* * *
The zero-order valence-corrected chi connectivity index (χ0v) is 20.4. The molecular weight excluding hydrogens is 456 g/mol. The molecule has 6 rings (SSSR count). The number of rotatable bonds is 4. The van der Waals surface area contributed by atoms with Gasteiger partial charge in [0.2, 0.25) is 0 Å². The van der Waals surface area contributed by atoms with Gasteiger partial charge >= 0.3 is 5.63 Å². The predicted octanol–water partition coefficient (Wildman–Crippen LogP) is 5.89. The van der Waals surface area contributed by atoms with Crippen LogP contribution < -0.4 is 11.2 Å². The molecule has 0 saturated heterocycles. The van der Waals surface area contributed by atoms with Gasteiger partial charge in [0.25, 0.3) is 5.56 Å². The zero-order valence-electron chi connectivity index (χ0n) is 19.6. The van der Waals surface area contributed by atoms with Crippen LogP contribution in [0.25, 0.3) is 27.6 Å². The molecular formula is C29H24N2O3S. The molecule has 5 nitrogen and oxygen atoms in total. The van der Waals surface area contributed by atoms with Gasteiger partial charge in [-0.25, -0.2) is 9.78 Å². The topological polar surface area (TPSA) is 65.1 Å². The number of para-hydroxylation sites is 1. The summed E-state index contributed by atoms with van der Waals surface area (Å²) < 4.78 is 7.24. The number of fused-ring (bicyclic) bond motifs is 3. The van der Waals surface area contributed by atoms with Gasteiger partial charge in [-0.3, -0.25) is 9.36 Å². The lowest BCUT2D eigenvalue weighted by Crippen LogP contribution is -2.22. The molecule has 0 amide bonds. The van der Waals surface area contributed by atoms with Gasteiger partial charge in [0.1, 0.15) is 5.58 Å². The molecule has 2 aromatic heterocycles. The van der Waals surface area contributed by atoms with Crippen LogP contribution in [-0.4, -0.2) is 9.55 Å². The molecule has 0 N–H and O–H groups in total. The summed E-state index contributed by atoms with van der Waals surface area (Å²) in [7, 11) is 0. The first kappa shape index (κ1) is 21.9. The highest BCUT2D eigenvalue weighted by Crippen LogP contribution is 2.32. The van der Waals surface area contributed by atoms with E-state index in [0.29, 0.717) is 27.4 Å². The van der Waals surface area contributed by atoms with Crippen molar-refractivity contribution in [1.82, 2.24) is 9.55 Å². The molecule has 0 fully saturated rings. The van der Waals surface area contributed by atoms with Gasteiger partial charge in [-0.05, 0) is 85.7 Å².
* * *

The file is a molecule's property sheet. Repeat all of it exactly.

The zero-order valence-corrected chi connectivity index (χ0v) is 20.4. The molecular weight excluding hydrogens is 456 g/mol. The molecule has 6 rings (SSSR count). The number of rotatable bonds is 4. The van der Waals surface area contributed by atoms with Gasteiger partial charge in [0.2, 0.25) is 0 Å². The van der Waals surface area contributed by atoms with Gasteiger partial charge >= 0.3 is 5.63 Å². The predicted octanol–water partition coefficient (Wildman–Crippen LogP) is 5.89. The van der Waals surface area contributed by atoms with Crippen LogP contribution < -0.4 is 11.2 Å². The molecule has 0 saturated heterocycles. The van der Waals surface area contributed by atoms with Gasteiger partial charge in [0.25, 0.3) is 5.56 Å². The zero-order valence-electron chi connectivity index (χ0n) is 19.6. The van der Waals surface area contributed by atoms with Crippen LogP contribution in [0.25, 0.3) is 27.6 Å². The molecular formula is C29H24N2O3S. The molecule has 5 nitrogen and oxygen atoms in total. The van der Waals surface area contributed by atoms with Gasteiger partial charge in [-0.25, -0.2) is 9.78 Å². The topological polar surface area (TPSA) is 65.1 Å². The number of para-hydroxylation sites is 1. The summed E-state index contributed by atoms with van der Waals surface area (Å²) < 4.78 is 7.24. The number of fused-ring (bicyclic) bond motifs is 3. The van der Waals surface area contributed by atoms with Gasteiger partial charge in [-0.3, -0.25) is 9.36 Å². The lowest BCUT2D eigenvalue weighted by Crippen LogP contribution is -2.22. The molecule has 0 amide bonds. The van der Waals surface area contributed by atoms with Gasteiger partial charge in [0.1, 0.15) is 5.58 Å². The molecule has 2 aromatic heterocycles. The van der Waals surface area contributed by atoms with Crippen LogP contribution in [-0.4, -0.2) is 9.55 Å². The molecule has 0 N–H and O–H groups in total. The summed E-state index contributed by atoms with van der Waals surface area (Å²) in [7, 11) is 0. The first kappa shape index (κ1) is 21.9. The highest BCUT2D eigenvalue weighted by Crippen LogP contribution is 2.32. The van der Waals surface area contributed by atoms with E-state index in [0.29, 0.717) is 27.4 Å². The van der Waals surface area contributed by atoms with Crippen molar-refractivity contribution in [1.82, 2.24) is 9.55 Å². The molecule has 0 fully saturated rings. The van der Waals surface area contributed by atoms with Gasteiger partial charge in [-0.05, 0) is 85.7 Å².